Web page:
Our work began with our findings that the forkhead tanscription factor 2 (Foxl2) is important in preventing POF;most strikingly, we showed that Foxl2 hereditary deficiency provokes POF in women with the Blephariphomisis-Ptosis-Epicanthus Inversus Syndrome (BPES). We have then shown over the last 6 years that Foxl2 is critical throughout female reproductive life, vitally involved in the ovary in somatic sex determination and maintenance as well as in the development and stabilization of ovarian follicles. The studies have led to a significant change in the paradigm for somatic sex determination and maintenance, from a formulation in which the ovary was a default pathway when the male-determining gene Sry was absent or inactive to a model in which Sry remains male-determinative but several other genes, and especially Foxl2, are actively required to determine ovary formation and stability, continually repressing the male pathway. We have continued to analyze the action of Foxl2 by generating mouse models in which Foxl2 is ablated or overexpressed, either alone or in combination with other important ovarian factors. We have now progressed further in the elucidation of the role of Foxl2 in the formation and maintenance of follicles and in germ cell survival, and are extending the studies to the comparative action of other master genes affecting follicle dynamics and the results of joint ablation of several of them. In anproject this last year, we have examined the effect of over-expression of Foxl2. We created transgenic mice over-expressing Foxl2 under the control of an Amhr2 promoter, active starting early in embryonic development. The transgene up-regulates genes downstream of Foxl2 in the ovary and down-regulates male-determining genes in the testis. A larger follicle pool was also seen in transgenic ovaries. By contrast, the maturation of follicles was normal, with the decrease of follicle numbers during aging proceeding at the same rate as in the wild-type. The over-expression of Foxl2 thus seems to have a primary effect on the initial formation of follicles. This finding is especially relevant to the role of Foxl2 in determining the ovarian reserve and thus, the age of menopause. In an independent line of research, we have investigated the role of another forkhead transcription factor, Foxo3, which is not involved in the formation of ovarian follicles but acts to maintain them. Foxo3 is known from work in other systems to act in several biologic processes including cell cycle control, maturation, survival and apoptosis. In the ovary Foxo3 has a specific role in controlling the activation of primordial follicles, governing the size of the ovarian reserve. In its absence, others have shown that the entire cohort of primordial follicles activates and grows uncontrollably, leaving the ovary empty and female mice completely sterile by 15 weeks of age. We have now found that in young females the expression of a mutated form of Foxo3 that cannot be inactivated by phosphorylation causes a delay of follicular growth, with longer survival of primordial follicles, a lower expression of factors involved in follicle maturation, and increased fertility. We also studied adult, premenopausal, and perimenopausal mice, and showed that when active Foxo3 is present, aging processes are slowed and the ovary retains a larger pool of primordial follicles. Furthermore, gene expression levels of markers for further development and aging are consistent with either a developmental delay or slower aging in transgenic ovaries. In addition, we measured the production of gonadotropins, whose levels increase as menopause approaches (an assay method used clinically in humans to diagnose the onset of menopause). We found a higher level of gonadotropins in wild-type compared to age-matched transgenic mice, supporting the interpretation of slower aging in the transgenics. Finally, we studied the fertility of aging mice up to 12 months of age. With aging and approach of menopause, transgenic females showed a greater fertility (31-49%) compared with wild-type animals. This is the first gain-of-function change in a gene that gives greater fertility throughout the reproductive lifespan, and suggests a possible point for pharmaceutical intervention.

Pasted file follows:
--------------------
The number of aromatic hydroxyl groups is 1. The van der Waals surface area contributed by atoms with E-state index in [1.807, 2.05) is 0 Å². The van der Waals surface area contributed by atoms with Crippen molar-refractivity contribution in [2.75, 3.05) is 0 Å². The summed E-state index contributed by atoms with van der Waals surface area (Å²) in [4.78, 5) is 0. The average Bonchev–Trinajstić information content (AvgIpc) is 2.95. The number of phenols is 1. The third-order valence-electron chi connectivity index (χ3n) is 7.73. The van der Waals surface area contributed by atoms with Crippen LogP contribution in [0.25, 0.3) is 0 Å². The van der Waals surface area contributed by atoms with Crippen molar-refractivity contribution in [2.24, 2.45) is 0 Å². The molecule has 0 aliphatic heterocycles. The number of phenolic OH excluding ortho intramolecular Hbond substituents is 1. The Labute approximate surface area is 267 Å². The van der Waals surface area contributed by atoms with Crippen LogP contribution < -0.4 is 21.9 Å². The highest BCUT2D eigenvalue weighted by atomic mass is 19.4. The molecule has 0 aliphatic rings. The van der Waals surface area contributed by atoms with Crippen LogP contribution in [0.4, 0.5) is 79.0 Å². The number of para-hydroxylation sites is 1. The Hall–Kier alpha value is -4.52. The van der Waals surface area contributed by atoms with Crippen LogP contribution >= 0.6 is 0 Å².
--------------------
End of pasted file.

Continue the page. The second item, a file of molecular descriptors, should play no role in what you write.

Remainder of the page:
Agency